Where will you be meeting them or interact and engage with them to create trust before your job search mission?
The Direct Approach Strategy: approaching employers the right way, is a very effective strategy during an overseas job search mission.
The Relationship Building and Network Strategy – is designed to build trust – before your job search mission (otherwise nobody will meet with you….)
During this time you will need to build the “The Magic 100” connections in your network, who you must become visible to, before your overseas job search mission. This is done by connection, engagement, interaction and consistent communication, which establishes trust.
Step 4 – 3 – 6 Weeks Before Your Job Search Mission
At 3- 4 weeks before your overseas job search mission it is time to inform your connections and network of your visit:
– Meetings: Set notifications of your itinerary and dates to everyone in your network.
Ask for a face to face meeting.
Create multiple posts on LinkedIn of your video resume, with the dates and itinerary in it.
Perform a fresh search for advertised jobs of your targeted occupation(s).
Who is advertising: approach them directly and ask for a meeting/interview.
If you are applying for jobs, ensure your CV and application directly addresses the requirements of the job.
Mention your dates and itinerary in your cover letters.
Create an elevator pitch, and practice it so you know the words by heart and can say it with confidence without thinking when you are under pressure.
Perform research on everyone who has accepted any invitations, so you can ask them questions during your job search mission (talk about them 80% of the time).
– Logistics: plan your “walk-ins” – companies or recruiters where you will “walk-in” to introduce yourself during your overseas job search mission.
Make sure you plan your itinerary in detail and plan your phone setup, travel and accommodation.
– Interview preparation: plan the 4 crucial parts of interview preparation for interviews set up during your job search mission:
Part 1: research the organisation.
Part 2: research the job/role.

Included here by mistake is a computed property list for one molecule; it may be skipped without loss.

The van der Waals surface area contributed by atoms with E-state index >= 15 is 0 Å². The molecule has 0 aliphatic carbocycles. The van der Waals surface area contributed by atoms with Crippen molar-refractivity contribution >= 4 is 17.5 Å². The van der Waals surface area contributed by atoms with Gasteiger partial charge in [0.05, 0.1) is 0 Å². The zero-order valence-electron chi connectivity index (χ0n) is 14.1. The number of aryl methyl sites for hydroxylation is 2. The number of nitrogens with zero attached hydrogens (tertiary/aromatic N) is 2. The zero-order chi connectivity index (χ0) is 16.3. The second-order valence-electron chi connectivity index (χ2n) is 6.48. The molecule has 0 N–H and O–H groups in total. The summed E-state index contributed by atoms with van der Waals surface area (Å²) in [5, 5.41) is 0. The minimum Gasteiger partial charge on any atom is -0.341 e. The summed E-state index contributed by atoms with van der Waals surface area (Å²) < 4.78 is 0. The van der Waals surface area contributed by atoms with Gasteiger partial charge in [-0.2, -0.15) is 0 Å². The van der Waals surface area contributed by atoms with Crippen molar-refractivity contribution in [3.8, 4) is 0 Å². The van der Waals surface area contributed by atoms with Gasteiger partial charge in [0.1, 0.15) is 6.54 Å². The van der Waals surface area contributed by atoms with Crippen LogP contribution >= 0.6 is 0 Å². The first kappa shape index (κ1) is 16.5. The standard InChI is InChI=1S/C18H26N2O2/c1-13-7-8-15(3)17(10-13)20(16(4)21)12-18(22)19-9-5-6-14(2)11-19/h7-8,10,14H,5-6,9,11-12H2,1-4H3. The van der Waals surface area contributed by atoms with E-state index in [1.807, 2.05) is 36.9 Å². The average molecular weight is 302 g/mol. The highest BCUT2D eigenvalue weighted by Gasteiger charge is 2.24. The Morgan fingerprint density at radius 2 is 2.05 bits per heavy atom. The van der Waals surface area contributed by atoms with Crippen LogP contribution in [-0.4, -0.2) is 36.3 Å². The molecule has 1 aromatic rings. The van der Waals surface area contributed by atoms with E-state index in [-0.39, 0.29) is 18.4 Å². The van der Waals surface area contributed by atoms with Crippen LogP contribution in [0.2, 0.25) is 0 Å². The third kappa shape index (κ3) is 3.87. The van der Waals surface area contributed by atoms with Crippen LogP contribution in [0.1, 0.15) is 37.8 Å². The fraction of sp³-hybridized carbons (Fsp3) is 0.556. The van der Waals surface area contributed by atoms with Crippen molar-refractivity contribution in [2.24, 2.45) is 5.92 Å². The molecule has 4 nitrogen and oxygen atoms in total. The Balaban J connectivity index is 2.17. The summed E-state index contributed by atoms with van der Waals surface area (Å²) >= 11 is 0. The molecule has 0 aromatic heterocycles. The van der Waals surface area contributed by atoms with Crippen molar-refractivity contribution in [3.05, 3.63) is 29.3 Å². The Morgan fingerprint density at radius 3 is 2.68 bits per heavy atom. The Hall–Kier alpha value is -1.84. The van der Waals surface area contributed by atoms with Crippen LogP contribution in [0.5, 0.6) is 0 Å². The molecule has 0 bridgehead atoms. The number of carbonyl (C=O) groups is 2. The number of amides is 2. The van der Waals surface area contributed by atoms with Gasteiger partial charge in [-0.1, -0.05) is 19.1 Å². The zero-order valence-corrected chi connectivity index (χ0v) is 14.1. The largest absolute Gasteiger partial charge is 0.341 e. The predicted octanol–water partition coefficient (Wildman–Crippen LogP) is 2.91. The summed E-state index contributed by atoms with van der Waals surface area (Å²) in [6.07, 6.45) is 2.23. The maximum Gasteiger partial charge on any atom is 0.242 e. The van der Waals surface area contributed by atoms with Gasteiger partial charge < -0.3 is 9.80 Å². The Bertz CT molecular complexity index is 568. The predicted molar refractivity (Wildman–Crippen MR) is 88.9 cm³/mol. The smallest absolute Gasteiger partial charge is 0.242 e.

Step 3: research the interviewer
Part 4: preparing questions etc
Step 5 – Landing Week During Your Overseas Job Search Mission
When you land in your destination country on an overseas job search mission, you need to acclimatise and get ready with new information:
1. Adjust: adjust to possible jetlag and your surroundings. Also set up your new phone number in your CV, LinkedIn and cover letters.
2. Fresh search: perform a fresh search of who is currently advertising for job. See if you can phone them or get a personal meeting or interview while you are on the ground on your overseas job search mission.
If you are applying for jobs, mention your itinerary and the dates of your visit.
– Logistics: plan new “walk-ins”.
Step 6 – On The Ground – Ongoing Activities During Your Overseas Job Search Mission
1. Face to face interaction is hey: get as many face to face meetings as possible. It is the only way to portray the 85% of hiring factors which employers want: enthusiasm, interest, communication skills, etc.
2. Investigate further opportunities for “walk-ins” from interaction with people.
3. Attend events/groups which you have identified during your research.
4. If you can, get involved in volunteering: a way of portraying your “off CV” skills.
5. Get out! Meet new people and learn as much as possible about your environment, the country, industry, employers and people during your overseas job search mission.
Can you now see that you had to do most of the work BEFORE you embarked on your job search mission?
This is where most people go wrong: The mistake they make when they embark on an overseas job search mission, is to prepare a generic CV, have no idea of their target jobs, their eligibility and targeted employers, and then sit in a hotel room, sending CVs to job ads online – a sure way to fail as an immigrant job seeker!
Step 7 – In The Event You Must Return Empty Handed …
If you have failed to land a during your job search mission, do not despair!
A 3-4 week overseas job search mission is usually too short to land a job – the recruitment processes are usually 2-3 months long.
During this time, you need to focus on getting as much face to face interaction and convey your intentions about finding a job in your destination country.
Now – focus on building the relationships which you have made.
Add the people who you met during your overseas job search mission, to your LinkedIn network, and keep communicating with them.
Where can you get handholding, personal assistance to help you find a job as an immigrant?
Our Q Jumper Factor VIP Program is a ground-breaking program for immigrant job seekers, worldwide.
We take prospective immigrant job seekers by the hand, and lead them through all the processes until they have a job offer – no matter how long it takes!
How can you join this program?
We will review your information and reply to you about the next, exciting steps, by email.